The Minnesota House of Representatives on Monday passed what they called the first of many efforts to reform the state’s child protection system.
The House voted 130-0 to pass the legislation sponsored by Rep. Ron Kresha, R-Little Falls. The two-pronged measure first places child health and safety over keeping the family intact when social workers make decisions on how to intervene. It also reverses a law n passed last year that barred social workers from taking previously screened-out reports into consideration during investigations of suspected abuse.
Kresha was part of a bipartisan task force of lawmakers who unveiled an 11-point plan in January to reform the child protection system. The legislation stems from preliminary recommendations by the Governor’s Task Force on the Protection of Children, launched after Star Tribune reports on the death of 4-year-old Eric Dean, who was beaten to death by his stepmother despite 15 reports to Pope County child protection.
“I will admit there is a lot of work to do and we have a good group of bipartisan legislators working to get that bill done, but first I ask that you answer the knock at the door,” Kresha said.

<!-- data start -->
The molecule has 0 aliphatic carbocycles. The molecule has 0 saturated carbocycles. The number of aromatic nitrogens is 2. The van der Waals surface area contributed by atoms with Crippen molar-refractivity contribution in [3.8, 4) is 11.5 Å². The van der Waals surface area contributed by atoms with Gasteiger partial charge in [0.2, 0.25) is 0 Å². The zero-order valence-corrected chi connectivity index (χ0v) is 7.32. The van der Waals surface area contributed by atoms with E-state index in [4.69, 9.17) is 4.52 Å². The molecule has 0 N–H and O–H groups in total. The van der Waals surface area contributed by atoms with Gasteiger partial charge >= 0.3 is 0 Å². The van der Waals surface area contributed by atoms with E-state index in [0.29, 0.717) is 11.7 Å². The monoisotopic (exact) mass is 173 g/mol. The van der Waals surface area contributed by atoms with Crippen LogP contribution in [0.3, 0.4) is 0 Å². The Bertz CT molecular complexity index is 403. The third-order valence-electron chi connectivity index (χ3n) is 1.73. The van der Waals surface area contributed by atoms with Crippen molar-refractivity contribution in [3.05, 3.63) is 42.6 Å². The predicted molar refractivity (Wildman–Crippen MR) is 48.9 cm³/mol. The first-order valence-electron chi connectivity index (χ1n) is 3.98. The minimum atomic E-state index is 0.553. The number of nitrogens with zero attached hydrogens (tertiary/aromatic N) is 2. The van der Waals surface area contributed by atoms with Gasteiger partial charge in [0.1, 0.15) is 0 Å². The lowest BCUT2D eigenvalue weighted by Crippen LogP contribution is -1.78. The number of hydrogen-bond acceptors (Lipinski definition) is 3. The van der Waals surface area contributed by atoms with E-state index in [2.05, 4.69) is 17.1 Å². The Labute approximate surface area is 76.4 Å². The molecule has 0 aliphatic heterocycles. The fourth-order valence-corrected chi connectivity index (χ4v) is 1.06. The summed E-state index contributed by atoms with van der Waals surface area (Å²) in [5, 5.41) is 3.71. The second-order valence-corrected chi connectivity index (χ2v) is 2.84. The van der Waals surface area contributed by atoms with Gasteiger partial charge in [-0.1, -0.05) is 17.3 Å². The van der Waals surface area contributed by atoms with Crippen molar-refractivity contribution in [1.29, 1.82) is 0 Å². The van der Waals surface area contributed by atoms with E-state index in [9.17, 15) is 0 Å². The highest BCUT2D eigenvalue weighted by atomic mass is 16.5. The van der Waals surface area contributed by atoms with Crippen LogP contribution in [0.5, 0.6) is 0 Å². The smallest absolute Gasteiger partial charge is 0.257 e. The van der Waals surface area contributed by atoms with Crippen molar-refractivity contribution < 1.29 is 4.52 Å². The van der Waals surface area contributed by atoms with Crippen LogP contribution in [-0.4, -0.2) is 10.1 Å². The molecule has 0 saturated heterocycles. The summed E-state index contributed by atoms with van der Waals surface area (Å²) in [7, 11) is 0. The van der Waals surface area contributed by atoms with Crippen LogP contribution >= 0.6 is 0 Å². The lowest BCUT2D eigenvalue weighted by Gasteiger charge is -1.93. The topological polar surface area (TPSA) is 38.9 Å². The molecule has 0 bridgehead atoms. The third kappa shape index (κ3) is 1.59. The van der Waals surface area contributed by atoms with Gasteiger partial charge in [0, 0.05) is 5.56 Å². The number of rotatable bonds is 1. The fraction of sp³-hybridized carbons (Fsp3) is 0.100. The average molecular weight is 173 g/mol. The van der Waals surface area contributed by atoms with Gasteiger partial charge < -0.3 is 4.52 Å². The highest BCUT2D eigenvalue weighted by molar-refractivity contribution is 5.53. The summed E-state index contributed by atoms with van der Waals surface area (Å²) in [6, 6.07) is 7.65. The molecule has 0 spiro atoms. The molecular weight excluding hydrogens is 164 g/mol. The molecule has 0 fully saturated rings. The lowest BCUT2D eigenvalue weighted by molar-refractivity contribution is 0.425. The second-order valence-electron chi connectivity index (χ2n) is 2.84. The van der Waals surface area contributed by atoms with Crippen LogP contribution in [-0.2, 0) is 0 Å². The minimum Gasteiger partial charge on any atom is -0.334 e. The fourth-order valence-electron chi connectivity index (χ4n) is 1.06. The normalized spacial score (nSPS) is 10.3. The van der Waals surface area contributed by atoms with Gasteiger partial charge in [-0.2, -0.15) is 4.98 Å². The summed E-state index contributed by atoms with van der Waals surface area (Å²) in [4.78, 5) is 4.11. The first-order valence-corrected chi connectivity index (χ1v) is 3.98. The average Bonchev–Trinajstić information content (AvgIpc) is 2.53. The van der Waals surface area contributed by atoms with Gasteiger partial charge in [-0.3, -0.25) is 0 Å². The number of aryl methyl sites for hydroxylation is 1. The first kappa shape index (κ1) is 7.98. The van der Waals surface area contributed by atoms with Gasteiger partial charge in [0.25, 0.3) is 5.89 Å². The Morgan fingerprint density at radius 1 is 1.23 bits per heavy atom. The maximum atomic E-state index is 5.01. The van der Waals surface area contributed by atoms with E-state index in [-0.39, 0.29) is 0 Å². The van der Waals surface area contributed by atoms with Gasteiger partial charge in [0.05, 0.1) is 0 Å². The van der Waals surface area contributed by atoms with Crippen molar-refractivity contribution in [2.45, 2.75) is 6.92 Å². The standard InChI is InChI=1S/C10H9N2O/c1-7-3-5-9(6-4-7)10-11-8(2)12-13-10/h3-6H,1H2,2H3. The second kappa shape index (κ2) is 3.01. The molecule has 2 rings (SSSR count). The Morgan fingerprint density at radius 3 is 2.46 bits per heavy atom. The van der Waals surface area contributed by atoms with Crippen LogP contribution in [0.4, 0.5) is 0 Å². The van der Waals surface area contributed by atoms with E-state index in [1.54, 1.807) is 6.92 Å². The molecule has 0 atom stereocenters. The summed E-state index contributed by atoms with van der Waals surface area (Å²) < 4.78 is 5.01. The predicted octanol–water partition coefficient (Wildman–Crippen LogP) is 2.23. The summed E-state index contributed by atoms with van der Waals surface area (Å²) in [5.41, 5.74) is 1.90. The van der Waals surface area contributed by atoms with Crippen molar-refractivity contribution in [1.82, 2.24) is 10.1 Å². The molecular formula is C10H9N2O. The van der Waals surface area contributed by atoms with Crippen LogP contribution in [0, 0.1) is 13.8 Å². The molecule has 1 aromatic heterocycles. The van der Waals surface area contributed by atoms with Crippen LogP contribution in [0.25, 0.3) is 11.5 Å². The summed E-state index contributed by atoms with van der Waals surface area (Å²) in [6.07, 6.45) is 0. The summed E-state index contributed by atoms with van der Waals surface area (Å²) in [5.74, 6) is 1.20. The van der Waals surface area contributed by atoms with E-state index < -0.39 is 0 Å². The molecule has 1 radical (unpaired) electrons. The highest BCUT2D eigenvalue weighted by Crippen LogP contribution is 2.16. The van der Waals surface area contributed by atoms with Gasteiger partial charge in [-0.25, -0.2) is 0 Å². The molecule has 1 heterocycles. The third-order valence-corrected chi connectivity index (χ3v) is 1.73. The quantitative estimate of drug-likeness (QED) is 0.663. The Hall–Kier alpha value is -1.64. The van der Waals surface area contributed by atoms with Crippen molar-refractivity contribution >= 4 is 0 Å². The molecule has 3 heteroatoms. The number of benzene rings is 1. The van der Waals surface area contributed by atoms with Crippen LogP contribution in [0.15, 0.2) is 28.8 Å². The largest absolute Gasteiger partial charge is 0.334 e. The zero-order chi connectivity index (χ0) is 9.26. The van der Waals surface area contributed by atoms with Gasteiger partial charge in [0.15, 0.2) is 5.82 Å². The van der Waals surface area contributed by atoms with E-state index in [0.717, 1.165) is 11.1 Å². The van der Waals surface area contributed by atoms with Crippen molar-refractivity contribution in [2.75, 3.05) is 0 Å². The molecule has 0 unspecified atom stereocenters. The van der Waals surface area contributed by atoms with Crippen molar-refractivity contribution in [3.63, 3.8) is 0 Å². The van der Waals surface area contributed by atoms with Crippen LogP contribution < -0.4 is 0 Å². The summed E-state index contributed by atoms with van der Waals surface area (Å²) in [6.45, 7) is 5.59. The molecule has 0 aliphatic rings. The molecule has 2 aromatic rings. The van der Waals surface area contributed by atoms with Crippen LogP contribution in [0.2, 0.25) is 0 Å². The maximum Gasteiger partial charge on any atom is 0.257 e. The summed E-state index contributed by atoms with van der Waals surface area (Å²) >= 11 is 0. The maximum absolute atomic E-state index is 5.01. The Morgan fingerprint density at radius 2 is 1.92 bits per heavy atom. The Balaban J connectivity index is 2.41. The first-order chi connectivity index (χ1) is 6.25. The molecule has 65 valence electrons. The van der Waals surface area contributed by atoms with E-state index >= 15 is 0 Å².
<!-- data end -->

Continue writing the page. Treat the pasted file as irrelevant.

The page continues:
Rep. Ryan Winkler, DFL-Golden Valley, asked Kresha why the bill wasn’t more thorough given earlier proposed legislation. Kresha said it was trimmed in part to accommodate Senate legislation, and to await further task force recommendations expected to be released March 31.
Task Force member Rep. Joe Mullery, DFL-Minneapolis, said the task force held more hearings than any other topic he’s seen in 19 years in the Legislature, and that the consensus is unanimous that the recommendations are a solid start.
“This is just the tiny first step,” Mullery told his fellow House members. “It’s an awful long ways to go, and this is an important first step.”
Kresha, citing statistics, told the floor that in 2013, 25, 597 childern were affected by allegations submitted to Minnesota child protection authorities. Of those, 2,756 were of children that haven’t reached their first birthday. There were 9,754 reports for children under age 5. Seventeen children died, while another 36 suffered life-threatening injuries.